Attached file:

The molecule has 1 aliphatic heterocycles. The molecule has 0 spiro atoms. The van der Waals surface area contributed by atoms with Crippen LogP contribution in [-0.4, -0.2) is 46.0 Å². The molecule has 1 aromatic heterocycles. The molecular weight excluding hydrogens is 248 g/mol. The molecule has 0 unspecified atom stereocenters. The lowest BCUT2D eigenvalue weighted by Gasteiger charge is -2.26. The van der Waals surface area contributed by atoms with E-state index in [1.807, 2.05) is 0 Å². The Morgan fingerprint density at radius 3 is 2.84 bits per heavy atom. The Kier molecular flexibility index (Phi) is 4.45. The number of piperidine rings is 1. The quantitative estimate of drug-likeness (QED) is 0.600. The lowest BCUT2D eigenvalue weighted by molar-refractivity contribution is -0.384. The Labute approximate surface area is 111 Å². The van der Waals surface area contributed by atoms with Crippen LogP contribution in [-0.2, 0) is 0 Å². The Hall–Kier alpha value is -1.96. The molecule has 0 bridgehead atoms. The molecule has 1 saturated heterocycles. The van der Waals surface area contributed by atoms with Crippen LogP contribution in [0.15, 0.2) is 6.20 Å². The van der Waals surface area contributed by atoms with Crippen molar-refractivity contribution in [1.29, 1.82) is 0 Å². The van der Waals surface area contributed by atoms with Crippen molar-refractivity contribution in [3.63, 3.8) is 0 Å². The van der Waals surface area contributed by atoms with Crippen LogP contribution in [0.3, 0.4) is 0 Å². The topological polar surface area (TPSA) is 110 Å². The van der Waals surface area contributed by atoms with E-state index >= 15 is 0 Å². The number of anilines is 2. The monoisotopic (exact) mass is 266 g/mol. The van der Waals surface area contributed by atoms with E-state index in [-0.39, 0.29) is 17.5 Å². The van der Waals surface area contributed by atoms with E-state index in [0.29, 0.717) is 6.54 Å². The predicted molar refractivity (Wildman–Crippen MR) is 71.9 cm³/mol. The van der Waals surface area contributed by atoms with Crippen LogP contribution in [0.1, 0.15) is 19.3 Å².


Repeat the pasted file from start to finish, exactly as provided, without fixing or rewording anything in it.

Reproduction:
The molecule has 1 aliphatic heterocycles. The molecule has 0 spiro atoms. The van der Waals surface area contributed by atoms with Crippen LogP contribution in [-0.4, -0.2) is 46.0 Å². The molecule has 1 aromatic heterocycles. The molecular weight excluding hydrogens is 248 g/mol. The molecule has 0 unspecified atom stereocenters. The lowest BCUT2D eigenvalue weighted by Gasteiger charge is -2.26. The van der Waals surface area contributed by atoms with E-state index in [1.807, 2.05) is 0 Å². The Morgan fingerprint density at radius 3 is 2.84 bits per heavy atom. The Kier molecular flexibility index (Phi) is 4.45. The number of piperidine rings is 1. The quantitative estimate of drug-likeness (QED) is 0.600. The lowest BCUT2D eigenvalue weighted by molar-refractivity contribution is -0.384. The Labute approximate surface area is 111 Å². The van der Waals surface area contributed by atoms with Crippen LogP contribution in [-0.2, 0) is 0 Å². The Hall–Kier alpha value is -1.96. The molecule has 0 bridgehead atoms. The molecule has 1 saturated heterocycles. The van der Waals surface area contributed by atoms with Crippen LogP contribution in [0.15, 0.2) is 6.20 Å². The van der Waals surface area contributed by atoms with Crippen molar-refractivity contribution in [1.29, 1.82) is 0 Å². The van der Waals surface area contributed by atoms with Crippen molar-refractivity contribution in [3.63, 3.8) is 0 Å². The van der Waals surface area contributed by atoms with Crippen LogP contribution in [0.3, 0.4) is 0 Å². The topological polar surface area (TPSA) is 110 Å². The van der Waals surface area contributed by atoms with E-state index >= 15 is 0 Å². The number of anilines is 2. The monoisotopic (exact) mass is 266 g/mol. The van der Waals surface area contributed by atoms with E-state index in [-0.39, 0.29) is 17.5 Å². The van der Waals surface area contributed by atoms with E-state index in [0.29, 0.717) is 6.54 Å². The predicted molar refractivity (Wildman–Crippen MR) is 71.9 cm³/mol. The van der Waals surface area contributed by atoms with Crippen LogP contribution in [0.1, 0.15) is 19.3 Å².